It is placed on a green marble pedestal to the Speaker's right. When the House is in committee, the mace is moved to a pedestal next to the desk of the Sergeant at Arms. The Constitution provides that a majority of the House constitutes a quorum to do business. House rules prevent a member from making a point of order that a quorum is not present unless a question is being voted on. The presiding officer does not accept a point of order of no quorum during general debate, or when a question is not before the House.
During debates, a member may speak only if called upon by the presiding officer. The presiding officer decides which members to recognize, and can therefore control the course of debate. Speaker" or "Madam Speaker". Only the presiding officer may be directly addressed in speeches; other members must be referred to in the third person.
In most cases, members do not refer to each other only by name, but also by state, using forms such as "the gentleman from Virginia", "the distinguished gentlewoman from California", or "my distinguished friend from Alabama".
There are permanent seats on the House Floor and four tables, two on each side. These tables are occupied by members of the committee that have brought a bill to the floor for consideration and by the respective party leadership. Members address the House from microphones at any table or "the well," the area immediately in front of the rostrum. Per the constitution, the House determines the rules according to which it passes legislation. The rules are in principle open to change with each new Congress, but in practice each new session amends a standing set of rules built up over the history of the body in an early resolution published for public inspection.
For instance, the committee determines if amendments to the bill are permitted. An "open rule" permits all germane amendments, but a "closed rule" restricts or even prohibits amendment. Debate on a bill is generally restricted to one hour, equally divided between the majority and minority parties.
Each side is led during the debate by a "floor manager", who allocates debate time to members who wish to speak. When debate concludes, the motion in question is put to a vote.
The presiding officer then announces the result of the voice vote. A member may however challenge the presiding officer's assessment and "request the yeas and nays" or "request a recorded vote".
The request may be granted only if it is seconded by one-fifth of the members present. In practice, however, members of congress second requests for recorded votes as a matter of courtesy. Some votes are always recorded, such as those on the annual budget.
A recorded vote may be taken in one of three different ways. Members use a personal identification card to record their votes at 46 voting stations in the chamber.
Votes are usually held in this way. A second mode of recorded vote is by teller. Members hand in colored cards to indicate their votes: Teller votes are normally held only when electronic voting breaks down.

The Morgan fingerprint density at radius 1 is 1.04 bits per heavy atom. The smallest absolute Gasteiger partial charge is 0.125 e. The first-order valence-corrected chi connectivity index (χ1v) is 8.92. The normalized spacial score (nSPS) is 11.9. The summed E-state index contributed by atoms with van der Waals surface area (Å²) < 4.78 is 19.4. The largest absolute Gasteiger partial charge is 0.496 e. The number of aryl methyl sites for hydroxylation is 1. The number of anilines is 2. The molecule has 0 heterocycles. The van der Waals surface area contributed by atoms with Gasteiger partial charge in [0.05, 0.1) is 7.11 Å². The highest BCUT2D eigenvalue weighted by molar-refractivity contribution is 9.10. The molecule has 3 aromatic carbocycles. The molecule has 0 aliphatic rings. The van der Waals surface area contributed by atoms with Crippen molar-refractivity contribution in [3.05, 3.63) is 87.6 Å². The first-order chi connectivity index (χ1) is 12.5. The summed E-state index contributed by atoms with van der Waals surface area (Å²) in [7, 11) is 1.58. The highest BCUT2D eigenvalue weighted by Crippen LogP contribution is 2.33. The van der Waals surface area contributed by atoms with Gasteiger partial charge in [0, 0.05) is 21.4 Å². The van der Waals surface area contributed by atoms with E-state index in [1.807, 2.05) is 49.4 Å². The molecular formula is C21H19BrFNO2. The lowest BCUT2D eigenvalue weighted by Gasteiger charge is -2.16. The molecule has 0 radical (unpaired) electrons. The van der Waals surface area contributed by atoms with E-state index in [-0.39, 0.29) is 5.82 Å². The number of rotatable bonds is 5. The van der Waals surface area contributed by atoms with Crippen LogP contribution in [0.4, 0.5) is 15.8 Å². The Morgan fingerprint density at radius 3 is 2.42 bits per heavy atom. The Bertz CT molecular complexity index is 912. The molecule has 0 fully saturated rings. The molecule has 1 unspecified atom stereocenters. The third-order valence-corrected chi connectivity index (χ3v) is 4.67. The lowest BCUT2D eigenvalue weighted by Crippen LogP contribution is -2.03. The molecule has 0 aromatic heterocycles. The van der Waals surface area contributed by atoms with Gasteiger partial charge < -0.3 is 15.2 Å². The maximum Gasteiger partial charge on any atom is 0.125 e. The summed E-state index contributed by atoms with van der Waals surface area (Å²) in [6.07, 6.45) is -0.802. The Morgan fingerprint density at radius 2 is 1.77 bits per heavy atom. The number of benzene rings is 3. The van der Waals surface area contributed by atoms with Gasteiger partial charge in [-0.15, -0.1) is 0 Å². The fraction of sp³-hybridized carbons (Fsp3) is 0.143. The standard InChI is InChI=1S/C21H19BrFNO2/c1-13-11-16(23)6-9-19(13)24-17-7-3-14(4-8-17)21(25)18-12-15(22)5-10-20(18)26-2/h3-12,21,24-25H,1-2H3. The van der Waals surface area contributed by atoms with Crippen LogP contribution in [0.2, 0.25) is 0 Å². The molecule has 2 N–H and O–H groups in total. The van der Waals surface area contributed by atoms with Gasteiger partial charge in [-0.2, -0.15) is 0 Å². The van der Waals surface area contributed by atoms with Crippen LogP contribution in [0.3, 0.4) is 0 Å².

Finally, the House may conduct a roll call vote. The Clerk reads the list of members of the House, each of whom announces their vote when their name is called. This procedure is only used rarely such as for the election of a Speaker because of the time consumed by calling over four hundred names. Voting traditionally lasts for, at most, fifteen minutes, but it may be extended if the leadership needs to "whip" more members into alignment.
Presiding officers may vote like other members. They may not, however, vote twice in the event of a tie; rather, a tie vote defeats the motion. The House uses committees and their subcommittees for a variety of purposes, including the review of bills and the oversight of the executive branch.
The appointment of committee members is formally made by the whole House, but the choice of members is actually made by the political parties. Generally, each party honors the preferences of individual members, giving priority on the basis of seniority. Historically, membership on committees has been in rough proportion to the party's strength in the House as a whole, with two exceptions: The largest committee of the House is the Committee of the Whole , which, as its name suggests, consists of all members of the House.
The Committee meets in the House chamber; it may consider and amend bills, but may not grant them final passage. Generally, the debate procedures of the Committee of the Whole are more flexible than those of the House itself. One advantage of the Committee of the Whole is its ability to include otherwise non-voting members of Congress.
Most committee work is performed by twenty standing committees, each of which has jurisdiction over a specific set of issues, such as Agriculture or Foreign Affairs. Each standing committee considers, amends, and reports bills that fall under its jurisdiction. Committees have extensive powers with regard to bills; they may block legislation from reaching the floor of the House. Standing committees also oversee the departments and agencies of the executive branch.
In discharging their duties, standing committees have the power to hold hearings and to subpoena witnesses and evidence. The House also has one permanent committee that is not a standing committee, the Permanent Select Committee on Intelligence , and from time to time may establish committees that are temporary and advisory in nature, such as the Select Committee on Energy Independence and Global Warming.
This latter committee, created in the th Congress and reauthorized for the th, has no jurisdiction over legislation and must be chartered anew at the start of every Congress. The House also appoints members to serve on joint committees, which include members of the Senate and House.